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Letter to Congress Please Don’t Hamstring your Cybersecurity Staff

image credit: IEEE Smart Grid Forum
Richard Brooks's picture
Co-Founder and Lead Software Engineer, Reliable Energy Analytics LLC

Dick Brooks is the inventor of patent 11,374,961: METHODS FOR VERIFICATION OF SOFTWARE OBJECT AUTHENTICITY AND INTEGRITY and the Software Assurance Guardian™ (SAG ™) Point Man™ (SAG-PM™) software...

  • Member since 2018
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  • Dec 18, 2022
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Honorable members of Congress, I know your job can be difficult trying to balance the varied opinions from biased parties trying to influence you when deciding how and what to vote on in the many bills that cross your paths. This article is also a biased plea from a cybersecurity professional requesting that you keep the SBOM provision in upcoming legislation and support the government agencies, i.e., CISA and NIST that are trying so hard to keep the critical infrastructure that your districts and States depend on, safe from hacker attacks.

Cybersecurity professionals have an extremely stressful and difficult job. They never know where the next cyber attack will come from or when it will occur. Constant vigilance is required and they must be prepared to respond immediately. Cybersecurity professionals are the first responders when cyber attacks occur, and they need access to the tools that enable them to do their jobs, effectively, to keep critical infrastructure operating and the people who depend on it safe from harm.

Software is the hackers preferred weapon of choice in cyber-attacks. Software serves a vital role in helping to keep your districts critical infrastructure operating smoothly. Cybersecurity practitioners maintain a high level of vigilance monitoring for suspicious activities that could be indicators of a cyber-attack on this critical infrastructure software. An SBOM is a vitally important tool to help these cybersecurity practitioners monitor for risk and vulnerabilities in the software used to operate critical infrastructure. An SBOM enables cybersecurity personnel to implement monitoring tools and methods that are designed to proactively warn of new vulnerabilities and risks in installed software whenever a new software vulnerability is reported. This proactive warning of new software vulnerabilities enables these practitioners to take mitigating actions to shrink the “window of susceptibility” that hackers use to their advantage today.

Some within the software industry want you to believe that SBOM is premature, not scalable or not ready for consumers to use. This is misinformation that should not be believed. The SBOM community of software developers and tooling vendors have been hard at work for over 4 years working on standards for SBOM and tools to implement those standards, specifically SPDX and CycloneDX, which are supported by NIST, the NTIA and CISA. Some large software vendors, i.e., Microsoft have committed to producing SBOM’s and are supporting the SBOM developer and consumer communities with open-source SBOM generation and consumption tools. Open-source tools are available to help software vendors meet OMB M-22-18 requirements for attestations including SBOM’s and Vulnerability Disclosure Reports, as recommended by NIST to meet Executive Order 14028 objectives. Scalable SBOM delivery is also easily achieved using the same tools and techniques that software vendors use today to distribute their software products. An SBOM is just one more text file that a software vendor can provide to customers, just like many software end user license files are being provided today. Open-source tools, such as the free to use Vendor Response File (VRF) format makes it easy for a software vendor to distribute their attestation materials, such as an SBOM, to consumers. A VRF is like a table of contents for a vendors product catalog that enables consumers to automatically download and store product attestations provided by a vendor, including SBOM’s and Vulnerability Disclosure Reports and other materials, such as NIST’s Secure Software Development Framework self-attestation form, required under OMB M-22-18.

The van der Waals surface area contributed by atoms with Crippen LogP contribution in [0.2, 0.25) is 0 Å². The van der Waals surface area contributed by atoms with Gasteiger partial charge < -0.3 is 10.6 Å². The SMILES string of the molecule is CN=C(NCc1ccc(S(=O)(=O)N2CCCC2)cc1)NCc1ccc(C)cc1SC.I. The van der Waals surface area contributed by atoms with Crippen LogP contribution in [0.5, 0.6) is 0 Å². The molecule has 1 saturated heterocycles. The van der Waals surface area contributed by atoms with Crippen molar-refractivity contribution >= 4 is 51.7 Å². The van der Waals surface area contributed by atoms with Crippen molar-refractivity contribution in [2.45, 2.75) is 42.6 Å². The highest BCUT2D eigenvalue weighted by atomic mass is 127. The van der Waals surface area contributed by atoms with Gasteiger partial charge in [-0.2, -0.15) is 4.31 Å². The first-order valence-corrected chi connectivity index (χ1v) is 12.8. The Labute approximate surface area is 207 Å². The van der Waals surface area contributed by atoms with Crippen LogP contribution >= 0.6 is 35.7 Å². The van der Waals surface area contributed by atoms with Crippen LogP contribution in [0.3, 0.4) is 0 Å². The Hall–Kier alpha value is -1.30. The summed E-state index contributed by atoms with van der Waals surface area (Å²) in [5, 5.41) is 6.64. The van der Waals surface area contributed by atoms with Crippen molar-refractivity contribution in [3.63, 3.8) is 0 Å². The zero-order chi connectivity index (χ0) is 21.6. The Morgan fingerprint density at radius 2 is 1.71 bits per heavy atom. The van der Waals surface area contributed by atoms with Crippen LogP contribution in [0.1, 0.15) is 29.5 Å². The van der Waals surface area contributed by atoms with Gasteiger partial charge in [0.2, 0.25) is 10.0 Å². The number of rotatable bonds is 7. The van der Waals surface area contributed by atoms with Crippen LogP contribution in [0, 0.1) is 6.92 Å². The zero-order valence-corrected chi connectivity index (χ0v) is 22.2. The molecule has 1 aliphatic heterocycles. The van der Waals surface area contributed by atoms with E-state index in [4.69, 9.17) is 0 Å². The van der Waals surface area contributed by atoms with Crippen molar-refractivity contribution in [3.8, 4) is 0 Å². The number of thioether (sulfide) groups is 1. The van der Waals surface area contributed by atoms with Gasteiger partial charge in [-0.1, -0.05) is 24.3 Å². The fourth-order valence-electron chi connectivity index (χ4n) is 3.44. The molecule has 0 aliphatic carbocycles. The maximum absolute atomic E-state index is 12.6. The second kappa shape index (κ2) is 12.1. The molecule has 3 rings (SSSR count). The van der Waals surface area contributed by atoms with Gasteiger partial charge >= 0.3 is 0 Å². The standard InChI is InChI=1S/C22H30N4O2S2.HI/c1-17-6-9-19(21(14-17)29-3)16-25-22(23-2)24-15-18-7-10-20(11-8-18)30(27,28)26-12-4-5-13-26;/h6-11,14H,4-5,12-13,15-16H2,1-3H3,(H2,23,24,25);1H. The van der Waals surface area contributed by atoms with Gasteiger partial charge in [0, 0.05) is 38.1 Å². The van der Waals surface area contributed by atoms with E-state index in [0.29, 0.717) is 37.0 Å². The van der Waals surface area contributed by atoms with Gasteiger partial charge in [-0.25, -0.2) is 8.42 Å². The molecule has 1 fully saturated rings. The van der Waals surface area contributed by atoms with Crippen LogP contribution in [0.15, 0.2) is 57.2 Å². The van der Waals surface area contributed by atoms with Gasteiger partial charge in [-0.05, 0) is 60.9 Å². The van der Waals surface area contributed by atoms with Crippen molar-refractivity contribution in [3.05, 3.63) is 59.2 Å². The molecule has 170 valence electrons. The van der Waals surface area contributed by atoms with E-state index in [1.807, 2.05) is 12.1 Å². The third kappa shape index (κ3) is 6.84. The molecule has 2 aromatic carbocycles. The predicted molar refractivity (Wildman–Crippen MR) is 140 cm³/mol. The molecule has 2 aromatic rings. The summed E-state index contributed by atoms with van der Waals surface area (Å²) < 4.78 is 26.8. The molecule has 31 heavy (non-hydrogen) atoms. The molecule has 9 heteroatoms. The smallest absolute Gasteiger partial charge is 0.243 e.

The next time someone tries to convince you that SBOM is not ready, please remember that your cybersecurity professionals that are working so hard to keep the lights on and the water flowing in your district need an SBOM to proactively monitor for software vulnerabilities that could adversely impact your district and the citizens that depend on this critical infrastructure.

Please don’t hamstring your own cybersecurity professionals from doing their job. Show support for your own cybersecurity personnel by giving them the tools they need to do their jobs. Hold software vendors accountable and demand that they deliver SBOM’s for their products.  Your cybersecurity staff and your constituents will thank for you doing your part to keep the lights on and the hackers at bay.

Advice to help software vendors prepare to meet OMB M-22-18 requirements is available online.

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Richard Brooks's picture
Thank Richard for the Post!
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